You won’t want to miss this one: Andy Weir, author of science fiction survival novel The Martian, delivered a talk at Google HQ as part of their “Authors at Google” series.
Check it out!
Six days ago, astronaut Mark Watney became one of the first men to walk on the surface of Mars. Now, he may be the first man to die there.
Andy Weir’s brilliant debut novel The Martian ( is a gripping story of survival against all odds…set in space. Wise cracking astronaut Watney is a member of Ares 3, the third manned mission to Mars, scheduled for a two month assignment. After an epic dust storm threatens the crew’s ascent they are forced to abort the mission. Watney, separated from the rest of the team, is unintentionally abandoned, with the rest of the crew believing him to be dead. Now he’s stranded millions of miles from the nearest human being, with no way to even signal Earth that he’s alive—and even if he could get word out, his food would be gone years before a rescue mission could arrive. Chances are, though, he won’t have time to starve to death. The damaged machinery, unforgiving environment, or plain-old “human error” are much more likely to get him first. But Mark isn’t ready to give up yet. Drawing on his MacGyver-esque ingenuity, mechanical engineering skills, and a relentless, dogged refusal to quit, he steadfastly confronts one seemingly insurmountable obstacle after the next. But will his resourcefulness be enough to overcome the impossible odds against him?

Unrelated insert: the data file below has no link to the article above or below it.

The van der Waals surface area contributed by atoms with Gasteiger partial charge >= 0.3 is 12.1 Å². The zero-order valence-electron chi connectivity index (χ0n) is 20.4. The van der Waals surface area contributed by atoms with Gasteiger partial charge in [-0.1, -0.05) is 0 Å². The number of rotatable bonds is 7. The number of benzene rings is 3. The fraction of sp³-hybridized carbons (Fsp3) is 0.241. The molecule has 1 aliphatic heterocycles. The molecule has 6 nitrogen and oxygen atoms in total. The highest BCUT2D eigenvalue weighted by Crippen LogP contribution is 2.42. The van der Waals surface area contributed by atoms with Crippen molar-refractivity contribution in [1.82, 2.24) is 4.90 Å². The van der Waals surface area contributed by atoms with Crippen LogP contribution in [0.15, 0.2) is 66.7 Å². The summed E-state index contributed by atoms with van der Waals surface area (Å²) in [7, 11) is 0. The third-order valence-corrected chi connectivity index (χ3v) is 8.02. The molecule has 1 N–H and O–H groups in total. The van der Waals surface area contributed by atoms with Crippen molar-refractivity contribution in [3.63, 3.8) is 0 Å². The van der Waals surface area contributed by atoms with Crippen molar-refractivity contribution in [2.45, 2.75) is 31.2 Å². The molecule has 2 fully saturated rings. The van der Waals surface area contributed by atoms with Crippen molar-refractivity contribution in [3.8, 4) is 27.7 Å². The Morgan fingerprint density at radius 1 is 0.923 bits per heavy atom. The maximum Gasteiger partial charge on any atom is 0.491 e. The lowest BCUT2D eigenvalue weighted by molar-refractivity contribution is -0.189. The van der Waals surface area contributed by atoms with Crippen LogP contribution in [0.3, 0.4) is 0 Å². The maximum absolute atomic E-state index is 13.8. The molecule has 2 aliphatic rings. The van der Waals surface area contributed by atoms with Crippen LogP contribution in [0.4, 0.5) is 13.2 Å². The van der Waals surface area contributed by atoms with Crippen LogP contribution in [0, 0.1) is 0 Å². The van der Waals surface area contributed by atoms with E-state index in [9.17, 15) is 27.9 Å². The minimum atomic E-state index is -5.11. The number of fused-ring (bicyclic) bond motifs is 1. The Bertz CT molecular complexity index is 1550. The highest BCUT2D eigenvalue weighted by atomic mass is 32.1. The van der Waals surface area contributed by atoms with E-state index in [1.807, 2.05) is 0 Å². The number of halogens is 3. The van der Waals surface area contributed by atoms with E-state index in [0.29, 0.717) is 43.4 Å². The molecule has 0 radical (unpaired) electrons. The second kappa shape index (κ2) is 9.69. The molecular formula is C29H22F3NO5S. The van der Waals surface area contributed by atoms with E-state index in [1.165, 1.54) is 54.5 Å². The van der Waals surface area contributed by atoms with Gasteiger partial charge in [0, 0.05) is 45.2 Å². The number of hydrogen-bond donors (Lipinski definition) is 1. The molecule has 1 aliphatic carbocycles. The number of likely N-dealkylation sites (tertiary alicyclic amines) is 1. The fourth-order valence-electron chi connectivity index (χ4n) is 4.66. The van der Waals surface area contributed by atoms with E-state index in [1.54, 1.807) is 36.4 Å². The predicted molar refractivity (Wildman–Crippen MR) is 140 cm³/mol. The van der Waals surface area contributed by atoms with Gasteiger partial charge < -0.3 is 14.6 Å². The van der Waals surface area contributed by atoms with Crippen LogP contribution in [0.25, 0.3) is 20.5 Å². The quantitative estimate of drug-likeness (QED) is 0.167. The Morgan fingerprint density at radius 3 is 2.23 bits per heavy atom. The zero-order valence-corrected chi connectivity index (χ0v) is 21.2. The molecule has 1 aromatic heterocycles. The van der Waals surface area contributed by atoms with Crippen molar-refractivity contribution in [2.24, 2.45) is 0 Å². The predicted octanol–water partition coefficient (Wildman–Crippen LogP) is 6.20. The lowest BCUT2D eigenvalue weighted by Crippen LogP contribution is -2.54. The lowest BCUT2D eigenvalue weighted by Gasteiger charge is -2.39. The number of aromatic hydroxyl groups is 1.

Weir, first hired as a programmer for a national lab at age fifteen, has been working as a software engineer ever since. In The Martian, all of the obstacles his hero confronts, and the solutions he engineers (from generating water to calculating calories needed for survival), are entirely believable and science-based thanks in large part to Weir’s relentless research and fascination with space travel, NASA, orbital dynamics, astronomy, and the history of manned spaceflight. If we started planning a manned mission to Mars tomorrow, it would look a lot like what’s depicted in these pages. The Martian is that perfect blend of science and suspense. As astronaut and Commander of the International Space Station Chris Hadfield notes, The Martian is the “…very rare combination of a good, original story, interestingly real characters and fascinating technical accuracy.”